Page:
Shawn Respert practically cringes when he hears a professional athlete labeled a bust. He knows from personal experience how uncomfortable that feels.

He also knows that sometimes that label doesn't provide context or important details that can alter a person's circumstance. That understanding, he said, gives him a certain "awareness" in his role as Timberwolves player development coach, a job with many tentacles geared toward helping players function better in all areas.

"The things I have gone through help," he said.

Respert experienced both ends of the spectrum as a player. He earned All-America and Big Ten Player of the Year honors as a senior guard at Michigan State in 1995. Several publications chose him as national player of the year.

The Portland Trail Blazers drafted Respert with the eighth overall pick and then traded him to the Milwaukee Bucks. A top-10 draft pick carries heightened expectations, but those never materialized for Respert, who played for four teams in four seasons and averaged only 4.9 points and 13.7 minutes. His NBA career ended in 1999, and the label got attached and recycled.

A backstory emerged six years later as Respert revealed publicly that he was diagnosed with abdominal cancer as a rookie but kept his illness private. Only the Bucks medical staff, athletic trainers and coach Mike Dunleavy were privy to his condition.

Respert didn't want to make excuses, even now as he shares his story again.

"I've always been kind of a private person anyway," he said. "The old-school coaches like Jud Heathcote, Gene Keady, Bobby Knight, a lot of things they handled in-house. If you had problems or issues -- whether it was personal, family matters, school, health -- that stuff they handled in-house and they didn't allow a lot of the public to see some things we went through. In my mind it was just the way I grew up. My problem was my issue. I dealt with it the best way I could."

Respert felt a lump in his stomach during his rookie season. The area became more sensitive to the touch as the tumor grew. Even as his play suffered, he declined to share his problem publicly or with those around him.

"If I wasn't going to make it, let me just not make it on my basketball skill set," he said. "If I'm not good enough, I'm fine with that. But to have to talk about [the effects of cancer], I wasn't ready to tell that story."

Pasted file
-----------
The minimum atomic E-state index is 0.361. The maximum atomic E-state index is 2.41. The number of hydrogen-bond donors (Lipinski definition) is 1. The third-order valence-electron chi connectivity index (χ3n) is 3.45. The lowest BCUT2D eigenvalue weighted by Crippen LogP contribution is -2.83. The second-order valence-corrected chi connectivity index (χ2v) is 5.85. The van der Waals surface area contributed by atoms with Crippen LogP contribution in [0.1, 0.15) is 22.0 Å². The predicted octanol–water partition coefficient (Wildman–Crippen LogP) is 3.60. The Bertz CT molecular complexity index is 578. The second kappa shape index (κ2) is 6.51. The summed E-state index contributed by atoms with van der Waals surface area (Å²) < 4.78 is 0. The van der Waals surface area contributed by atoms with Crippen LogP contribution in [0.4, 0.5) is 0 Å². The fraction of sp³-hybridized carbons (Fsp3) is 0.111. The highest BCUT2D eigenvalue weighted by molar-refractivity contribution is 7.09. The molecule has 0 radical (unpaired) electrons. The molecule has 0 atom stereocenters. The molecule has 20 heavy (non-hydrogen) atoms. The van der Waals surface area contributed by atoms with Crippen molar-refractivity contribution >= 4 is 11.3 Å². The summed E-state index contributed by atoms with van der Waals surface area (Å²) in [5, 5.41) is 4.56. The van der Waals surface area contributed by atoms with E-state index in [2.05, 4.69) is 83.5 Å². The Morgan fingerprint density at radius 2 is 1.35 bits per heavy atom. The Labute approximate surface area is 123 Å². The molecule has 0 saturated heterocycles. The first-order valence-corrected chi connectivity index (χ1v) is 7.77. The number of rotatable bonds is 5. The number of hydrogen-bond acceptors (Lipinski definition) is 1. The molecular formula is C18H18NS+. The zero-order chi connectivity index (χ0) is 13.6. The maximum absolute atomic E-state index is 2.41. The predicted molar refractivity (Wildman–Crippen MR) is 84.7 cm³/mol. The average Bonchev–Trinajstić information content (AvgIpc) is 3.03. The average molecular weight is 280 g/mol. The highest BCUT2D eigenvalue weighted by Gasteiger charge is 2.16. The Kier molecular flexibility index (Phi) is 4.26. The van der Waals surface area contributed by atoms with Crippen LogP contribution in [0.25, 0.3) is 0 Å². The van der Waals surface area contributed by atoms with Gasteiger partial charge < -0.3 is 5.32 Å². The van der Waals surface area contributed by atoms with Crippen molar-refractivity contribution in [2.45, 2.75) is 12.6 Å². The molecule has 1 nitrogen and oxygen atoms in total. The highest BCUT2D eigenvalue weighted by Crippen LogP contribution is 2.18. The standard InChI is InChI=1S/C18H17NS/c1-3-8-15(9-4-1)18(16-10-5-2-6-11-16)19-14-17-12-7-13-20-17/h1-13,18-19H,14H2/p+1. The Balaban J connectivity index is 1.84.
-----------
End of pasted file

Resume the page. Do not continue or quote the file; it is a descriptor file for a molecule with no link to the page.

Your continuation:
He underwent daily radiation treatments after the season and lost 15 pounds. He weighed 178 pounds at the start of his second season.

"People said, 'Wow, it looks like you're in great shape,' " he said.

The Bucks traded Respert that season, a sharp reminder that professional sports are business. He suffered a recurrence in 1997 and required more radiation, but he has been cancer-free ever since. Respert played four seasons in the European League before retiring to pursue a career in coaching and player development.

His experiences -- the "gamut" he says -- provide a perspective wide enough to relate to players in different situations.

"I've been at the lowest of lows and the highest of highs," he said. "It's easy for me to identify with a guy who is struggling at the end of the bench, trying to figure out how to make it. And the superstar who's trying to figure out how to maintain his level."

Respert looks as if he's a perfect fit in player development. He works with players individually after practice. He rebounds for them, goes over defensive assignments, even plays one-on-one. He always keeps his laptop close by for extra tutorials.

Respert's responsibilities include analyzing the team's defense. His computer stores defensive possessions from each game with notes typed at the bottom of each clip. He sits down with players after practice and goes through defensive sequences, good and bad.

"I'm like the bridge between the old school and new school," he said. "I have something for every guy."

He finds the most satisfaction in his personal relationship with players and offering them guidance and support off the court. He sees a particular value in that, whether he stays in coaching or moves into a front office job some day.

"That's a tough feeling when you feel alone," he said. "Lonely is OK, because sometimes you get people who don't understand. But to feel like nobody has ever gone through this situation, that is tough."

He speaks from experience.

Chip Scoggins •